Frequently Asked Questions
Any major bill (lights, water, telephone, tax document, etc) can be used for proof of residency/address.
Yes. As stated in the North Carolina General Statute §58-71-105, the following individuals are prohibited from being licensed as a bail bondsman and/or bail bond runner:
- Deputy Sheriff
- Other law enforcement officer
- Judicial officer
- Parole officer
- Probation officer
- Assistant jailer
- Employee of the General Court of Justice
- Any public employee assigned to duties relating to the administration of the criminal justice
- Any spouse of such person
The fees required with bail bond license applications are as follows:
- Bail Bond Runner $183.00.
- Surety Bail Bondsman $263.00.
- Professional Bail Bondsman $263.00.
Upon receipt of a complete application, Agent Services Division will be able to review your application for licensure within a 30-45 day timeframe. The processing timeframe is contingent on the results from the national criminal record check of the applicant’s fingerprints being received in a timely manner.
In accordance with NC General Statute §58-71-70, you must pass the licensing examination. An exam fee of $56.50 is required at the time the examination reservation is made with the Department’s testing vendor Pearson Vue.
No. Bounty hunting and bail enforcement are not legal in North Carolina. Any person conducting bail bond business in the state must hold a license issued by the North Carolina Department of Insurance.
Generally it takes 45 business days if your fingerprints were rolled and 14 business days if they were sent electronically.
Information on approved bail bond pre-licensing education providers is available on the Department’s website at www.ncdoi.com.
All first year licensees must have a supervising bondsman.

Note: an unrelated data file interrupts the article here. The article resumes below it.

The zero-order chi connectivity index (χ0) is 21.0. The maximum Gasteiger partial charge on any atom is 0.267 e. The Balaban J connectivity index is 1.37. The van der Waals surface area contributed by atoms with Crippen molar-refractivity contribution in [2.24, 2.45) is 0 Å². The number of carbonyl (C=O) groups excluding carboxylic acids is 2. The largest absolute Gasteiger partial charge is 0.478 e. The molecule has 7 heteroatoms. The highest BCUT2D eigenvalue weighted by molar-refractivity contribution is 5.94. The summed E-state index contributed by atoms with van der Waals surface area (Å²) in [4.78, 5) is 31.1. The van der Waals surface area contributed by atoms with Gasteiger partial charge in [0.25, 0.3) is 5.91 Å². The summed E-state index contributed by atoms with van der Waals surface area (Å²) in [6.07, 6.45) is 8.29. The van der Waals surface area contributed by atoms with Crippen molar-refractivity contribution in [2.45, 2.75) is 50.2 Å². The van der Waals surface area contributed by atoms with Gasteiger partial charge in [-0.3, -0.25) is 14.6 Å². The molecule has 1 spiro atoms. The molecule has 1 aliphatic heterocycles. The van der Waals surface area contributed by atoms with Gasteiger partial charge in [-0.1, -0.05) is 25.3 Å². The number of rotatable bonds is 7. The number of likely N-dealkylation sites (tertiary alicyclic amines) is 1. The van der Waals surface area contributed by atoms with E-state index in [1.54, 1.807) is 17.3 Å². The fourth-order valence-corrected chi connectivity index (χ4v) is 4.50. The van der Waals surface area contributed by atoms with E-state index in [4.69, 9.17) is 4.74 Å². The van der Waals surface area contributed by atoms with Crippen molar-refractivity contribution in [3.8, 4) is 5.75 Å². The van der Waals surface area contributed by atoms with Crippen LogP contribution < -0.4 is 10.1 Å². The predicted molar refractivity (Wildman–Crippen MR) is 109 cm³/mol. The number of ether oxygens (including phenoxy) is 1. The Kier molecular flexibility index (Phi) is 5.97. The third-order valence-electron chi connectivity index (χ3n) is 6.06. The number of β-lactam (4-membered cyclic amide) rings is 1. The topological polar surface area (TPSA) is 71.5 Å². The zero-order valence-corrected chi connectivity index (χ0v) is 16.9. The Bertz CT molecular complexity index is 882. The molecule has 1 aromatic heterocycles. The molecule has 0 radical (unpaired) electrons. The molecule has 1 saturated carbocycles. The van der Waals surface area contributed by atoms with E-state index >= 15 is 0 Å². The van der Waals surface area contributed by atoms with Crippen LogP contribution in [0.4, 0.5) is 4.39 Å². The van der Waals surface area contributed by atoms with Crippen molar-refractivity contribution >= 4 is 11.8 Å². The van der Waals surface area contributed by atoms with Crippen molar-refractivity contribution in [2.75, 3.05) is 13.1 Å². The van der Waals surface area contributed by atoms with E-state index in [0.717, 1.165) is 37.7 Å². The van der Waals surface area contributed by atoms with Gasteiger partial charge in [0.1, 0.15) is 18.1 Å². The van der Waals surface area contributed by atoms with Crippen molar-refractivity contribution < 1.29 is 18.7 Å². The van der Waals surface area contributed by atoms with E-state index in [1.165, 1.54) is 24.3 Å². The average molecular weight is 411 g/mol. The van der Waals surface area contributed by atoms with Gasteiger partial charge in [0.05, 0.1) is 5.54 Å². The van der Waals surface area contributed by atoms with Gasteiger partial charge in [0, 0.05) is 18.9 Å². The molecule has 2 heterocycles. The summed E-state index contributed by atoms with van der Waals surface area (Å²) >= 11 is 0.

To keep your license in force you must comply with all of the following requirements:
- Complete three hours of continuing education each year.
- Complete the even or odd renewal requirements in accordance with North Carolina General Statute 58-71-75.
- Act in accordance with North Carolina General Statutes and the North Carolina Administrative Code.
- A first-year licensee shall only operate under the supervision of and from the official business address of a licensed supervising bail bondsman for the first 12 months of licensure.
- A first-year licensee may be employed or contracted with only one supervising bondsman and is prohibited from becoming a supervising bail bondsman during the first two years of licensure.
- If the employment contract with a first-year licensee is terminated, the supervising bail bondsman must immediately notify the Commissioner in writing, specifying the reason(s) for termination.
- If a first-year licensee is unable to become employed by or contract with a new supervising bail bondsman, the first-year licensee must submit to the Department a sworn affidavit stating the relevant facts and circumstances regarding the first-year licensee’s inability to find a new supervisor. The Department will review the affidavit and determine whether the first-year licensee bail bondsman will be allowed to operate as an unsupervised bail bondsman.
Contact Amistad & Associates today and let’s talk about how we can help you become a bail bonds agent in North Carolina.